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Bryan Christiansen

Management

How to Conduct Level of Repair Analysis (LORA)

Make maintenance programs more efficient and effective

Published: Wednesday, December 7, 2022 - 12:01

Every day, manufacturers rely on a large number of tools, machinery, and infrastructure to produce their goods. And while all of those assets help you generate profit, they are a significant expenditure—both in terms of the purchase cost and ongoing maintenance costs.

When deciding which maintenance actions work best for your business, it’s crucial to consider asset life-cycle costs. This is where level of repair analysis (LORA) comes into play.

Join us as we discuss what LORA actually stands for, how to put it into action, and how a modern CMMS supports such an analysis.

What is LORA?

A level of repair analysis is a method of analyzing systems or machinery to minimize the money and time you spend on maintenance. The outcome of a LORA gives you tactics to return the machinery to a serviceable state while reducing its overall life-cycle costs.

The analysis uses two considerations to determine an asset’s best course of maintenance action, along with other factors like in-house skills, specialist tooling, support equipment, and available facilities:
• Should an item be replaced or repaired?
• What is the ideal location for the repair/maintenance work to happen?

Before you can confidently carry out a LORA, you need to gather specific information:
• Familiarize yourself with the concept of “levels of repair”
• Acquire a deeper understanding of your equipment’s criticality and maintainability

Let’s tackle the last two points next.

Understanding different ‘levels of repair’

Most organizations have tiered maintenance capabilities, depending on the available resources and the type of facility they run.

Airlines provide a good example of this tiered system. Most use the three distinct maintenance levels you can see below:
• Operational or organization level
• Intermediate level
• Depot level

This is important to understand because not all organizations can implement all three levels, either because they lack resources or because it’s simply not cost-effective to do that.

Operational or organizational level

Also called O-level maintenance, this represents work done at the asset’s location to return it to service as quickly as possible using standard hand tools and simple tooling. Failed components are replaced, and damage is temporarily repaired.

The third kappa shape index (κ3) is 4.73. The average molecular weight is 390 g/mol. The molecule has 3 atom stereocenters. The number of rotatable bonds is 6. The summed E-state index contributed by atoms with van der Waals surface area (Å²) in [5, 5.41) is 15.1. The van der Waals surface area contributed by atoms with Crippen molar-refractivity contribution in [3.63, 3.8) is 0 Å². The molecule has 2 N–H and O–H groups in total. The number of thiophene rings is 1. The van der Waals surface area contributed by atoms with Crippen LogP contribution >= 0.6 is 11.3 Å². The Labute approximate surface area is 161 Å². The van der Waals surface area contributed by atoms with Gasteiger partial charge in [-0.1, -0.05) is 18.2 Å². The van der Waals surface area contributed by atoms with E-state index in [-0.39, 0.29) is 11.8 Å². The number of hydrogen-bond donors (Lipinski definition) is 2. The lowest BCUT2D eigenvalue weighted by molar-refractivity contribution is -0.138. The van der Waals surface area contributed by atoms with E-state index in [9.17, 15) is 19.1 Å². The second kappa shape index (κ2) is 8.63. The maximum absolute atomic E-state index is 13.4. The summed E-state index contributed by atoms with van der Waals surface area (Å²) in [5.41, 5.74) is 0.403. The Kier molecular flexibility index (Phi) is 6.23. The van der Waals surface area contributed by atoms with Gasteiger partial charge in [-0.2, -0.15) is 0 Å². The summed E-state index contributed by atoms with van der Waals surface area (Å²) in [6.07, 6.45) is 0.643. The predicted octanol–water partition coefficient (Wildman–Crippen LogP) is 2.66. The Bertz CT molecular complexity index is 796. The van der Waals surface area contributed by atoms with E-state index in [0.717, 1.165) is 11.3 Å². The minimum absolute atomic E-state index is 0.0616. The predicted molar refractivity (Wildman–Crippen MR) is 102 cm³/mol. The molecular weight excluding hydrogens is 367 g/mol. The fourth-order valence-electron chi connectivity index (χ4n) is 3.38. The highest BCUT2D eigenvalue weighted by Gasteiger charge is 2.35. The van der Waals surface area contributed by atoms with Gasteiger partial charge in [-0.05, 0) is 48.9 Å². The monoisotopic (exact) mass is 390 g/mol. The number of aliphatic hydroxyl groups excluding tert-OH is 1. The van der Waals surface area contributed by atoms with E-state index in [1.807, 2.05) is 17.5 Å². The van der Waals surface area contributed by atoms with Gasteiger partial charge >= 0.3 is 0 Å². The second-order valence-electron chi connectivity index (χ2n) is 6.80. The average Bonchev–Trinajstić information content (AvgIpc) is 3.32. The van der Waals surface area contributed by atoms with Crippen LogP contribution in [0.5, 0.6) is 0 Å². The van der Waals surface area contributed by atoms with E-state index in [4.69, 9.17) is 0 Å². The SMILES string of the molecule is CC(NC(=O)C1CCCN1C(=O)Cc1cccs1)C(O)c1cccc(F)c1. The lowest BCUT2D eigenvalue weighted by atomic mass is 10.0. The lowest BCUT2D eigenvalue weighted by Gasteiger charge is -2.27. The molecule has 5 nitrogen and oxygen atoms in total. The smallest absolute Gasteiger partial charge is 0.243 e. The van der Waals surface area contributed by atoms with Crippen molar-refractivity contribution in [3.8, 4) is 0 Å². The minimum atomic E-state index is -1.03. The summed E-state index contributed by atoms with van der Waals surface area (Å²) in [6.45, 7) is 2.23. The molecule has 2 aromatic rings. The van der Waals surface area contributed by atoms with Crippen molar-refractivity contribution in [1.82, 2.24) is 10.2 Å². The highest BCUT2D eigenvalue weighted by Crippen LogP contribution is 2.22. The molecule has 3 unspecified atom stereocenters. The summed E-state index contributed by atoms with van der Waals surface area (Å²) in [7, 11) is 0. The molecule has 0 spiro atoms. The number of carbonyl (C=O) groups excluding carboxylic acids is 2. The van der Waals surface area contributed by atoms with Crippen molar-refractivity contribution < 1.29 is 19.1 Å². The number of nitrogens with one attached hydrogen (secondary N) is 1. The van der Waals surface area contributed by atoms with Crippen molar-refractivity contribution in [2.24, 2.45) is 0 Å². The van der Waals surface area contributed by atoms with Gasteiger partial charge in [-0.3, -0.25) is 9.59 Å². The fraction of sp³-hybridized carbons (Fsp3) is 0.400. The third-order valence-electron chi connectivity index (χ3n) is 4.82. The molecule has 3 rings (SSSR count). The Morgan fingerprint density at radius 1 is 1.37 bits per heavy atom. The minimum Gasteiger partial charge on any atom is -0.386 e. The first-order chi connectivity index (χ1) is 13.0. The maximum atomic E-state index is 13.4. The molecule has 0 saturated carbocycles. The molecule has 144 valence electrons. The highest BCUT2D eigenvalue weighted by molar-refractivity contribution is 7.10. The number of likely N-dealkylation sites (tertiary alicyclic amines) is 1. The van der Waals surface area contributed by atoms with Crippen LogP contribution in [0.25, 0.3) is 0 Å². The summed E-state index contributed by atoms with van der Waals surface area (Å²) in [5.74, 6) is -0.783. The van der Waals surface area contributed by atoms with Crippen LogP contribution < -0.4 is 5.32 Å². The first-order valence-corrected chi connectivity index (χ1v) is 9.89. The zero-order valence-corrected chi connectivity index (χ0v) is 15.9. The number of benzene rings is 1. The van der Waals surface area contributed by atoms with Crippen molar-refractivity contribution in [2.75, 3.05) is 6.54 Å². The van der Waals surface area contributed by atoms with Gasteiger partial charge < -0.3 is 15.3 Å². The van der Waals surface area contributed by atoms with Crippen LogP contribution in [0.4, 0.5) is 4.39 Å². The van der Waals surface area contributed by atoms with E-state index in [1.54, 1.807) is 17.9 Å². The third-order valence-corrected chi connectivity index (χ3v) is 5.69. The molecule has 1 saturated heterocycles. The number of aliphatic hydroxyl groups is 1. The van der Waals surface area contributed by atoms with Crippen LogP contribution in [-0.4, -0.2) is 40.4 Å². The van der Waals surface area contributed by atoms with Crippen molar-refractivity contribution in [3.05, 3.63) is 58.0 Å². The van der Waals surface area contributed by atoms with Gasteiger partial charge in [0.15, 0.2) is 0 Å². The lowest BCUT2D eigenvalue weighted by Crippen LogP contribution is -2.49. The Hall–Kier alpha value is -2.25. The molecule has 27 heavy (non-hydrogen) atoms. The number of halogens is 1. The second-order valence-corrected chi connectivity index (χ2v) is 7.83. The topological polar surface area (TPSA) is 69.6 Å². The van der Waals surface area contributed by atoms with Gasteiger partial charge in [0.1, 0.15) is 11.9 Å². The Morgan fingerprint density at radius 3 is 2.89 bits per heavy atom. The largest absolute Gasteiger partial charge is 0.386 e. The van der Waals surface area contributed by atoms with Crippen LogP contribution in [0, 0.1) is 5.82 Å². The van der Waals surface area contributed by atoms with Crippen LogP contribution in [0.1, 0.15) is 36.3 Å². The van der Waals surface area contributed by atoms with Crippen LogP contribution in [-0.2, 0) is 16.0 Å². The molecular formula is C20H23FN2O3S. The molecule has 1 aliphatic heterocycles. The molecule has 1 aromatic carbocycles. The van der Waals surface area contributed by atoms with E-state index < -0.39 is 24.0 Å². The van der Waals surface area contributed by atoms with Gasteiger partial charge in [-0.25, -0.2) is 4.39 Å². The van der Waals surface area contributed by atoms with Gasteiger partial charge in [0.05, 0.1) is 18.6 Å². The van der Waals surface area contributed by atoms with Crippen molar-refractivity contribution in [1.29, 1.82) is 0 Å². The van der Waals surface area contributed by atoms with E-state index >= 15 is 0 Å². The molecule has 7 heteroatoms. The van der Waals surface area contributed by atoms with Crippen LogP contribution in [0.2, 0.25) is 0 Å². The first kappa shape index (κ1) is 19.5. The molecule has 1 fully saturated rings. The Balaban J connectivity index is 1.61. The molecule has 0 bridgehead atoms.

In aviation, line maintenance occurs at the gate once an aircraft taxis in. Technicians quickly replace failed components, fix broken seats, or change worn tires before the aircraft leaves for its next destination.

Intermediate level

Known as I-level maintenance, this is a step up in the level of work done. I-level maintenance occurs in workshops with greater tooling and diagnostic equipment. Maintenance durations are longer and use subcomponents to return assets to a serviceable condition with permanent damage repairs. 

An example is an aircraft due for a service or a maintenance check. It’s towed to a nearby hangar to allow the work to be done overnight before returning to the gate the following day for its first departure.

More time on the ground allows for more comprehensive maintenance, using a small team of technicians armed with more specialized tooling and diagnostic equipment.

Depot level

D-level maintenance involves extensive repairs, often with dedicated repair and overhaul shops, and sometimes with manufacturing capabilities to overhaul or modify equipment.

Every few years, an aircraft will fly to a heavy maintenance base for a complete strip-down to its subcomponents, with these sent into the extensive overhaul shops attached to the maintenance hangar.

This can take several weeks to complete, with large teams of technicians working back-to-back shifts.

Understanding equipment criticality and maintainability

Criticality and maintainability are specific to your organization and the asset’s operating characteristics.

Before you can focus on cost, the facility to use, and the depth of repair capability required for a specific asset, you first need to understand how important that asset is to your operation, and what it takes to maintain its serviceability.

You’ll draw these data from your internal processes, like failure mode and criticality analysis (FMECA). They will provide insight into:
• Maintenance tasks that need to be carried out on an asset
• The rough frequency of those tasks
• Materials and skills required to perform those tasks
• Tooling and equipment required to perform those tasks
• The space you need to perform those maintenance tasks

On top of that, knowing criticality and maintainability, as well as looking at historical data, will help you estimate the time required for each repair or maintenance task.

Four steps to execute a LORA

Once you understand your levels of repair, as well as the equipment criticality and maintainability data, you’re ready to begin your analysis. The LORA is conducted by following these four steps:
• Noneconomic analysis
• Economic analysis
• Sensitivity analysis
• Decision analysis

1. Noneconomic analysis
This is where you consider the organization’s skills, capabilities, tooling, and facilities. You’ll review the inventory required to support the maintenance and identify items with a long lead time for delivery.